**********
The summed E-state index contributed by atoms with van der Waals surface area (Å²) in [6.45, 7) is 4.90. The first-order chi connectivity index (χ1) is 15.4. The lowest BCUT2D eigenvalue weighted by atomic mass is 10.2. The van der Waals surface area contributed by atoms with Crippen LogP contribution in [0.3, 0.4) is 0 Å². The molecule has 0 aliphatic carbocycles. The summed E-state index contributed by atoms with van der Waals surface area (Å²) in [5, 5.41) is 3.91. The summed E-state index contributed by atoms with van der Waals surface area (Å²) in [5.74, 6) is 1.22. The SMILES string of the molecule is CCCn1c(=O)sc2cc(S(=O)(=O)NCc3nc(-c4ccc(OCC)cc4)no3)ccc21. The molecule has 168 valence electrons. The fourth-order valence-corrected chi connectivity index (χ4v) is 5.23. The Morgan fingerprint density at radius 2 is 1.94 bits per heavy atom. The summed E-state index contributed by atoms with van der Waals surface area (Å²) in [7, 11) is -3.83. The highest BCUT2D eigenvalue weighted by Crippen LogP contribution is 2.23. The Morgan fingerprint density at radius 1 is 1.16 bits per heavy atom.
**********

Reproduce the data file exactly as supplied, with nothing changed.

The summed E-state index contributed by atoms with van der Waals surface area (Å²) in [6.45, 7) is 4.90. The first-order chi connectivity index (χ1) is 15.4. The lowest BCUT2D eigenvalue weighted by atomic mass is 10.2. The van der Waals surface area contributed by atoms with Crippen LogP contribution in [0.3, 0.4) is 0 Å². The molecule has 0 aliphatic carbocycles. The summed E-state index contributed by atoms with van der Waals surface area (Å²) in [5, 5.41) is 3.91. The summed E-state index contributed by atoms with van der Waals surface area (Å²) in [5.74, 6) is 1.22. The SMILES string of the molecule is CCCn1c(=O)sc2cc(S(=O)(=O)NCc3nc(-c4ccc(OCC)cc4)no3)ccc21. The molecule has 168 valence electrons. The fourth-order valence-corrected chi connectivity index (χ4v) is 5.23. The Morgan fingerprint density at radius 2 is 1.94 bits per heavy atom. The summed E-state index contributed by atoms with van der Waals surface area (Å²) in [7, 11) is -3.83. The highest BCUT2D eigenvalue weighted by Crippen LogP contribution is 2.23. The Morgan fingerprint density at radius 1 is 1.16 bits per heavy atom.